Mental Illness Awareness Week breaking societal stigma
Reeti Meenakshi Rohilla - Staff Writer
Mental Illness Awareness Week (MIAW) ran from Oct. 4 to 10 and according to the Canadian Alliance on Mental Illness and Mental Health (CAMIMH) is, “designed to help open the eyes of Canadians to the reality of mental illness.”
This year’s theme for Mental Illness Awareness Week was There is no health without mental health.
According to CAMIMH, “One in five Canadians will experience a mental health problem or illness in any given year.” The organization also shared that, “Every week, 500,000 Canadians miss work due to mental illness.”
Alyson Martin, Canadian Mental Health Association (CMHA) District Mental Health Services for Older Adults Program Geriatric Mental Health Lead said “Mental illness awareness is something that’s very important, 365 days, 24/7. We are just being aware of the fact that we work and live with people who are living each day to the best of their ability and we are all trying to support one another in different ways that we may not even realize. During the pandemic, whether you are somebody who copes well as a rule, or whether you are somebody who has challenges or struggles. This is a very trying time, a very challenging time for everyone, so just being aware that mental illness is critically important, especially during a pandemic as it affects everyone. Even if people say, ‘I don’t have it so it doesn’t affect me,’ it does actually affect people in several different ways. It may not always be apparent,” said Martin.
According to the Canadian Mental Health of Ontario, currently more than 6.7 million people are living with a mental health condition in Canada with almost half of those who feel they have suffered from depression or anxiety never having gone to see a doctor about this problem. Stigma or discrimination attached to mental illnesses presents a serious barrier, not only to diagnosis and treatment, but also to acceptance in the community. It also states that mental health conditions account for approximately 30 percent of short and long-term disability claims, and are rated one of the top three drivers of such claims by more than 80 percent of Canadian employers.
The Clinical Manager for FIREFLY, Ashley Apland said that FIREFLY promotes and supports the mental health and wellbeing of children, youth, and families. It offers a variety of services, such as counseling, autism services, speech and language pathology, occupational therapy, and physiotherapy, to name a few. Specifically the counseling program offers counseling and parenting support for children, youths, families, and caregivers from birth to 18 years of age. “We are offering virtual services during the pandemic, in cases where virtual isn’t possible we are able to do in-person services,” she mentioned.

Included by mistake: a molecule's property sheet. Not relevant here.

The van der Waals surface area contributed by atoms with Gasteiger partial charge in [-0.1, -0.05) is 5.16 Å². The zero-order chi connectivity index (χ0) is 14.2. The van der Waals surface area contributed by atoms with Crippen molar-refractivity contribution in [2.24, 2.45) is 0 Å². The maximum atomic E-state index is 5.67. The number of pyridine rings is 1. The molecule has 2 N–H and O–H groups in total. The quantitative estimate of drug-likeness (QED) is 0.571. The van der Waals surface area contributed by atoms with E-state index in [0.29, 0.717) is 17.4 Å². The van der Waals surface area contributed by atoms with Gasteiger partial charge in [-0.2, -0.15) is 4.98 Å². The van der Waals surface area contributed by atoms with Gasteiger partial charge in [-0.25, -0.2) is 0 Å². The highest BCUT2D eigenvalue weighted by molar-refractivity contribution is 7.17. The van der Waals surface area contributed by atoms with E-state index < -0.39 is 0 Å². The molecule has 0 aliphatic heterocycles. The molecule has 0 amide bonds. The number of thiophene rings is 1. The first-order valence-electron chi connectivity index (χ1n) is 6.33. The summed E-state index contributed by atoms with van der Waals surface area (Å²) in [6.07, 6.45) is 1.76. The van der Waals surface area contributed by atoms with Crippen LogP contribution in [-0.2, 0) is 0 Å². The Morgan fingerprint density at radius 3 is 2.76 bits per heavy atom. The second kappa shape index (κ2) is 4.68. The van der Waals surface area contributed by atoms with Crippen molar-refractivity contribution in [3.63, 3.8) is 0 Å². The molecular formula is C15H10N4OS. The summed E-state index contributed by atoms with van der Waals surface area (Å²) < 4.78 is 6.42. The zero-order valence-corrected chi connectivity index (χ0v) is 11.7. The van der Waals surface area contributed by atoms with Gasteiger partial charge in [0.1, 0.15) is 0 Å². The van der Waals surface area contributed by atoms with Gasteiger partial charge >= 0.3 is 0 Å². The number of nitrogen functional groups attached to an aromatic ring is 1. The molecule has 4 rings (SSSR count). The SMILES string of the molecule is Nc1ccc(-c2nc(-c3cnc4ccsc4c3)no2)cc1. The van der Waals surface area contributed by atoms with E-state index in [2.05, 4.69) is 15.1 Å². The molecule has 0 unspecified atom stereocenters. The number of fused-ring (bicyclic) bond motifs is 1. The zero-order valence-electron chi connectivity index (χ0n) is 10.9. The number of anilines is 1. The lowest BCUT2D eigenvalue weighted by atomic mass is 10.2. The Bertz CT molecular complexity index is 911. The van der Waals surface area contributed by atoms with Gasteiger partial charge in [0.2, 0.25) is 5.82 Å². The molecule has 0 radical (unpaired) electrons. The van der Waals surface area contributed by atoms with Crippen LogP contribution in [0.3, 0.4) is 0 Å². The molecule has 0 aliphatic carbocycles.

“If you have concerns, questions, and need support, this is the time. Don’t be afraid to ask for help at any time. It’s a strength, and seeking out help, asking questions, and trying to find what you need in the process is a sign of strength. It’s not a weakness to acknowledge and say I am struggling right now dealing with mental illness. There is a lot of strength in knowing oneself and putting yourself out there to get the support you need,” she said.
Apland shared some of the ways to help reduce stress, like getting enough sleep, eating properly, exercising, developing coping skills that work for you such as deep breathing, taking a hot bath, using your five senses to soothe yourself, going for a walk, reading a book, or working out. “It is important to talk to your child about their day and have them identify positive events from the day. Identify triggers that cause you to have unwanted feelings. Explore ways to change your thinking, which will change your feelings, which will change your behavior. Most importantly, know there are professionals available to help you,” she said.
FIREFLY continues to see clients during the pandemic. Their intake line is open for youths and caregivers to complete a referral on their own or through third party referrals, such as schools and doctors. They can also be reached through their intake line at 1-833-NWO-KIDS. Togetherall is a free for all, online platform, that also offers a safe and anonymous access to a community of online, registered mental health practitioners, courses and resources.
Nodin Mental Health Services provides counselling, support and intervention services to First Nation children, youth, adults and families from communities served by the Sioux Lookout First Nations Health Authority and can be reached at 1-800-446-7863.